In the Chopin track, the musical argument is expounded with a cogency and lucidity that are breathtaking, insights that are beyond criticism in the conventional sense. Recorded sound is excellent. And Mewton-Wood manages, too, to make Bliss’ long-winded and often-vulgar concerto far more approachable than it, in fact, is.


All the works on this CD are mentioned in Sonia Orchard’s novel The Virtuoso.

Pictures at an Exhibition (Mussorgsky)

Pictures at an Exhibition (Mussorgsky)
Scott Davie (piano)


Piano Sonata No 1; Fragments;

Oriental Sketch; Piano Piece in D

minor; Piano Piece in A flat


ABC Classics 476 3166


reviewed by Neville Cohn



Scott Davie provides one of the most satisfying recordings of Mussorgsky’s Pictures at an Exhibition currently available on compact disc. His musicality runs like a silken thread through the performance.

Recorded sound is exceptionally fine – it is in the best sense “real” – allowing the listener to savour Davies’ interpretative probings to the full. There’s not a dull moment in a performance brimming with insights that make even the meanest succession of notes eminently listenable.

The Promenade episodes that dot the score are a case in point. In lesser hands, they can so easily sound routine, even humdrum. Not so here. In turn strident and gentle, they are like fine musical sorbets that provide the aural equivalent of clearing the palate between courses at a sumptuous feast.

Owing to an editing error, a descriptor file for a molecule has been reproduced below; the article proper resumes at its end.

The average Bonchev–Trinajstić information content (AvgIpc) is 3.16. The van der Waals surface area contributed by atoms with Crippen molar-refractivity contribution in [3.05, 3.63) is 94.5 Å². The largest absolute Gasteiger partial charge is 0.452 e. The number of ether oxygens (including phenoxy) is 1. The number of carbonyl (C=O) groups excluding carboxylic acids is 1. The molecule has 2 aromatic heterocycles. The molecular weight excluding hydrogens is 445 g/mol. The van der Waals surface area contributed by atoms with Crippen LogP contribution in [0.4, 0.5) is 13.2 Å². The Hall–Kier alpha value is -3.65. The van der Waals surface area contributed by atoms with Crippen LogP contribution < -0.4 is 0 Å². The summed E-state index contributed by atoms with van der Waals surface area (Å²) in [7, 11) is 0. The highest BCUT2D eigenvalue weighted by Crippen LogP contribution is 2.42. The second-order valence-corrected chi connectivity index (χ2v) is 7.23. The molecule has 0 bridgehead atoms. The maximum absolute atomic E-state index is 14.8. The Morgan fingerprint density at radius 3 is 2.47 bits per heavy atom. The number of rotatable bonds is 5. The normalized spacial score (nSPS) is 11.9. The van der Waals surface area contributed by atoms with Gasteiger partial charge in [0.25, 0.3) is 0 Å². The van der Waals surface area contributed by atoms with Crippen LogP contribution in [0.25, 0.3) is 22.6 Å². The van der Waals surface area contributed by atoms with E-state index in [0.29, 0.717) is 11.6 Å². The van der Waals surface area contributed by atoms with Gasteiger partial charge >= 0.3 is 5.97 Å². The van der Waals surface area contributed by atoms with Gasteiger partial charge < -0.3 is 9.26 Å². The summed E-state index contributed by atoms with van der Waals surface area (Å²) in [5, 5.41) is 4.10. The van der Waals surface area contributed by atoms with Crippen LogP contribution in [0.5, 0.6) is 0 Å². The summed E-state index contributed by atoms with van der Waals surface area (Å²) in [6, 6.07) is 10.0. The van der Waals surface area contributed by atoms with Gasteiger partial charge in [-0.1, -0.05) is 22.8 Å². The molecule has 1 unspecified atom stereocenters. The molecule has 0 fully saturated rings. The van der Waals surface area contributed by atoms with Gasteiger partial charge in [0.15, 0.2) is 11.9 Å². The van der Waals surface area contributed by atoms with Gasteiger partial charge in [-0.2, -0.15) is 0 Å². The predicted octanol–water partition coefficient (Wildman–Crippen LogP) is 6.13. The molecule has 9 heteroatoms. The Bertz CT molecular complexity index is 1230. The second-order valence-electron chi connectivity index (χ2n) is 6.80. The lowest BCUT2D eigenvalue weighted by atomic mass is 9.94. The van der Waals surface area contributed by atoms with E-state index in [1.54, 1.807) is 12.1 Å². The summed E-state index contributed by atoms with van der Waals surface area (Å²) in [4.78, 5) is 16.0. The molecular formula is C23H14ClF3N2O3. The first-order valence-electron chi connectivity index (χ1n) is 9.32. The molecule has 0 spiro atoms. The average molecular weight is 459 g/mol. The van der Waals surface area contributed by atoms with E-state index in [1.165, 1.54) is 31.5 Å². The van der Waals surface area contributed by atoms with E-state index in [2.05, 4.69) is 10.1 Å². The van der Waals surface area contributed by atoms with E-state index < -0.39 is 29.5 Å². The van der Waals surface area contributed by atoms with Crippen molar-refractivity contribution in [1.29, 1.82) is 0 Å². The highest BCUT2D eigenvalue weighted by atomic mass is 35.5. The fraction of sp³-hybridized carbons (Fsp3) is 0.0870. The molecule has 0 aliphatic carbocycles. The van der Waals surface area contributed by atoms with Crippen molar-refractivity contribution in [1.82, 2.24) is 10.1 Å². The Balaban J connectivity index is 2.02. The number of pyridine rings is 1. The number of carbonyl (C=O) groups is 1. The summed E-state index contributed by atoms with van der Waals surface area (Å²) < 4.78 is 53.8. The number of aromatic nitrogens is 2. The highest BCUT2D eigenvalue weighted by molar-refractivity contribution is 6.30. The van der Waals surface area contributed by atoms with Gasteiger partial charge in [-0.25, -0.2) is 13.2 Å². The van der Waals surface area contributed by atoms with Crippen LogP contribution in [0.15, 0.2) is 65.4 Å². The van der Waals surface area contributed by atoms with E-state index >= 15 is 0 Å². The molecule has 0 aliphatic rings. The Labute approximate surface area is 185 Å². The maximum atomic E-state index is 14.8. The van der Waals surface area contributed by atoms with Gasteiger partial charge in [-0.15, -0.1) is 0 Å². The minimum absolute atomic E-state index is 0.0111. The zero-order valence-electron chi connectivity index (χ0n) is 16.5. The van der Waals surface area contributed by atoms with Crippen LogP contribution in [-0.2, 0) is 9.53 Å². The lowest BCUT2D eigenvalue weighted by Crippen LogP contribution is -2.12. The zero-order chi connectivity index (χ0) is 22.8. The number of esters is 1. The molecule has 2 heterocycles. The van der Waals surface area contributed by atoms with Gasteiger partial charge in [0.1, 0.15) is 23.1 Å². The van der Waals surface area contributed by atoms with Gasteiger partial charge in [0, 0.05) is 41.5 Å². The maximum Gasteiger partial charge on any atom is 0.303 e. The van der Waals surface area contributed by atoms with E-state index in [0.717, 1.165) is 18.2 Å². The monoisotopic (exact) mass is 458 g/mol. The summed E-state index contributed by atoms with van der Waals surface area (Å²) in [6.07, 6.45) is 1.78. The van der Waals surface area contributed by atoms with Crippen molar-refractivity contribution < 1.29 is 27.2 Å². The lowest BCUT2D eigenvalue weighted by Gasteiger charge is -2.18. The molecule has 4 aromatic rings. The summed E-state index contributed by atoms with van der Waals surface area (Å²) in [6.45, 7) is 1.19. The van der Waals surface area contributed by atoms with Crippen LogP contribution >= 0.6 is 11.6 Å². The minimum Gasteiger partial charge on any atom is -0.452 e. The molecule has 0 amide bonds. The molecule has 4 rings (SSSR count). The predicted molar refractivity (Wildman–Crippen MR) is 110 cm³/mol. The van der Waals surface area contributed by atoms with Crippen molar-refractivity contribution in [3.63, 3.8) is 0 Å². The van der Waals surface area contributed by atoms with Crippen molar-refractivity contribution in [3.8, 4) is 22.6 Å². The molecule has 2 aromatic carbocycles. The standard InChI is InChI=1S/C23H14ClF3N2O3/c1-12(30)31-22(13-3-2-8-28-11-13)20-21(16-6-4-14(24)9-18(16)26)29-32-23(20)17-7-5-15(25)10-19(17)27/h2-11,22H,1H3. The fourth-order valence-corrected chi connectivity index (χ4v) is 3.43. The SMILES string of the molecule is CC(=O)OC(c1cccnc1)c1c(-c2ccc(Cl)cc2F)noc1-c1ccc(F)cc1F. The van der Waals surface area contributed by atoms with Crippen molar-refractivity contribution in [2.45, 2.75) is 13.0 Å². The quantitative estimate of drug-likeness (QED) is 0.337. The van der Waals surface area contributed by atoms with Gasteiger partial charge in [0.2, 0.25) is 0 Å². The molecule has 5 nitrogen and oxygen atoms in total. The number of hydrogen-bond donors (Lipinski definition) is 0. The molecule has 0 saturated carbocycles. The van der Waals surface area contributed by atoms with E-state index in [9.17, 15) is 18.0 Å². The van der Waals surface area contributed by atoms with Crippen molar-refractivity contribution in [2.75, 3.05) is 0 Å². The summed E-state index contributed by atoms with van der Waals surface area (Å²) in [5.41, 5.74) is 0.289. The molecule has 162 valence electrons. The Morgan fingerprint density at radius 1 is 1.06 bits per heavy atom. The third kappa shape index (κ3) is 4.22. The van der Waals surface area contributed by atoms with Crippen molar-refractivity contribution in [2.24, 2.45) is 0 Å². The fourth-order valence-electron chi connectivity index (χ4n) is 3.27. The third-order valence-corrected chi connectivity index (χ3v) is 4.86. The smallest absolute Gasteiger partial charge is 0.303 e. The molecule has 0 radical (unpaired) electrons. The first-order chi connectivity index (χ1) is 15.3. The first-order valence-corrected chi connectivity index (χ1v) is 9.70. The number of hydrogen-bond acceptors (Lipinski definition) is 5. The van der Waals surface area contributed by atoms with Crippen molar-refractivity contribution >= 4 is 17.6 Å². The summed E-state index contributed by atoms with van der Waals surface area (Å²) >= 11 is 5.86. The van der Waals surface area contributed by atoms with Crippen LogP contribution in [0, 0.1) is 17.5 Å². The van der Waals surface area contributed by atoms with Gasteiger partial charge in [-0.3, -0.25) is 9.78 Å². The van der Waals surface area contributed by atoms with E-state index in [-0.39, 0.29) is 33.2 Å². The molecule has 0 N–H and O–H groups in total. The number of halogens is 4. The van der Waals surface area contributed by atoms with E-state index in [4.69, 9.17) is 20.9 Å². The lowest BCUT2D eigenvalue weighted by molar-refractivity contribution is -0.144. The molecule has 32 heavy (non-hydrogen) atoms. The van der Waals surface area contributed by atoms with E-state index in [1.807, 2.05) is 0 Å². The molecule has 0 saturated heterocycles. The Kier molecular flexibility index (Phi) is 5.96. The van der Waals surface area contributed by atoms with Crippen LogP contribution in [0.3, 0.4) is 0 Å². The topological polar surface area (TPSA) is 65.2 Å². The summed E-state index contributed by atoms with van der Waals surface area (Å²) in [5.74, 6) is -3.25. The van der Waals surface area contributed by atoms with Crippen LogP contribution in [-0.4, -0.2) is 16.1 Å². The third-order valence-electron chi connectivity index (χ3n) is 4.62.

If ever there was a work in which the first rate is inspired by the third rate, it is this. Had Mussorgsky not written this work – triggered by drawings and paintings of his friend Victor Hartmann – it is almost certain these quite ordinary efforts would long since have disappeared into history’s rubbish bin. But Mussorgsky’s wonderfully imaginative work – written in homage to his friend who ahd die aged a mere 39 years – ensures that his friend’s lacklustre drawings will be thought of as long as this keyboard masterpiece remains in the standard repertoire.

Consider Davies’ account of Bydlo. How masterfully he suggests – in the most unequivocal of terms – the ponderous, lumbering nature of a ox-drawn wooden cart. The Ballet of the Unhatched Chicks is another gem, its insouciance coming across with featherlight buoyancy. By contrast, Catacombs, with its overlay of a tolling, treble-register bell, has about it an all-encompassing mood of desolation, of sadness beyond sadness.

In the first movement of the Rachmaninov Sonata, Davies marshals its tsunami of notes with remarkable success, giving to this epic utterance a sense of structure that would elude most others game enough to play it. Certainly, the wildness that lies at the heart of much of the first movement is impressively conveyed. Davies, too, manages to make the meretricious note spinning that is the finale sounds far better than it really is.

In a bracket of miniatures, Davies does wonders with Fragments coming across as a hushed essay in wistfulness. And one could hardly imagine a more sympathetic interpreter of the Piano Piece in D minor, its mournful essence judged to a nicety.

Copyright 2006 Neville Cohn